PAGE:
Sunday, May 26, 2013

To Those Who Stand on the Wall

Today is a holiday to honor those men and women who died while in service to our country.  My family had several members in the armed forces but to my knowledge only one died in service - my Uncle Louie.  I think no one felt his lose greater than my father. They were of like personalities, close in age and part of a large blended family (Their widowed father married a widowed woman with children of her own.) Uncle Louie died before I was born in the Pacific Theater during World War II and is known to me only through family stories.  But I think he would have probably become a favorite uncle if we had met.  
When I first met my husband and we began sharing stories of our past, we discovered how different our childhoods had been.  I lived in the same house until I left for college.  My father was home every night.  I remember only one trip he took for business which kept him away for about three nights during that entire 18 years at home.  As a child my husband moved at least every three years as his father's duty station changed.  His father was often away for long periods of time, sometimes to parts unknown.  Communication during those times was infrequent or impossible.  They had a silent, secret fear on the "notification" team when Dad was away.  I understood for the first time the truth in the saying, "They also serve who sit and wait."  How true.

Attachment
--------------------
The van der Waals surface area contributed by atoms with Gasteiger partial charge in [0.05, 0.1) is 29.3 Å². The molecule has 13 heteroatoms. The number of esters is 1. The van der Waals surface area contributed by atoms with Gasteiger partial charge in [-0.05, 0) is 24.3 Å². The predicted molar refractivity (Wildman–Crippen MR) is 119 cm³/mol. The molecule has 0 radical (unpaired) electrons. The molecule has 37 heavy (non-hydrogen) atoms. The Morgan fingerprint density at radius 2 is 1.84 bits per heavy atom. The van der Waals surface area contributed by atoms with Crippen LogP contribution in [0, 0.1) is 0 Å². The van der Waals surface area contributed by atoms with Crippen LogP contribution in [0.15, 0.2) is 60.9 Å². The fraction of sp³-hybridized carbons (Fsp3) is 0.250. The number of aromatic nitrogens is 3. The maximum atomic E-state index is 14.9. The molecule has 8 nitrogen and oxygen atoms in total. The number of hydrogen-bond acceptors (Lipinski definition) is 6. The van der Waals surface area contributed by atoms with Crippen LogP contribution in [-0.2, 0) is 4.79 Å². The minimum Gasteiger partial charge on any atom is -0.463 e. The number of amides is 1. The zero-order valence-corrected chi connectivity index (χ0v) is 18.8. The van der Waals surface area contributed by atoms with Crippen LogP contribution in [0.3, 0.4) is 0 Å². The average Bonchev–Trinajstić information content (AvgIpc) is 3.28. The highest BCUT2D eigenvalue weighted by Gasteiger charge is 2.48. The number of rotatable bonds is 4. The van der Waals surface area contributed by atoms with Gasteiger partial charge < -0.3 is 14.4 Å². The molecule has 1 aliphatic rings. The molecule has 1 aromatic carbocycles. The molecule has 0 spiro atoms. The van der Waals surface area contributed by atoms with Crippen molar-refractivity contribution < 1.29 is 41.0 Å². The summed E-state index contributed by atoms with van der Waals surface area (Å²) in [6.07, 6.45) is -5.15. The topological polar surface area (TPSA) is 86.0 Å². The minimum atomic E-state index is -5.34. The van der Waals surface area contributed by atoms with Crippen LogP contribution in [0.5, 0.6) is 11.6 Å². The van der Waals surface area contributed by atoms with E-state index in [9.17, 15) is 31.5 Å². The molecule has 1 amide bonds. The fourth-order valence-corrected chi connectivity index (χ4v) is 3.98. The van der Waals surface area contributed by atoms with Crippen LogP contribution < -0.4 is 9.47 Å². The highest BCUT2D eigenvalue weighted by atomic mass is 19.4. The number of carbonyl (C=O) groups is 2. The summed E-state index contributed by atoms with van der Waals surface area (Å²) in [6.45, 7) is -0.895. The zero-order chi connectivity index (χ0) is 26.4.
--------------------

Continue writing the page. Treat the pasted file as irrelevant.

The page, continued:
During this comparison of our childhoods my husband paused and then said, "You were able to have that secure, consistent childhood because others chose to stand on the wall and keep watch.  And that's what my father and I chose to do.  We kept watch to assure that the freedom to live in peace, the ability for fathers to come home every night, the right to live as a family in a house that you owned would be possible for families like yours.  We stood on the wall."  Instantly we were connected in a new way.  All those years that I lived in the same house on the same street; all those nights that my father came home to dinner, watched TV with us and bought ice cream in the evenings - all that was possible because a man I didn't know was risking his life to keep us safe - a man I would only meet years later.  And he was not alone in his sacrifice.  There were many others also keeping watch.

And so with deep gratitude to all of those who have stood on the wall and to their families who supported them, worried about them and waited for them and with special remembrance to those who gave their lives for the protection of my life and my way of life:  Thank you. 


  1. This was such a touching post, Nina. Please thank your husband and father-in-law for their service. I appreciate it.

  2. My beloved "bampa" (great grandfather) stood on the wall in WWI. He would never talk about it. He is often in my thoughts and always in my heart. I hold the minute of silent vigil in memory and thanks for his service every November 11th (Remembrance Day in Canada).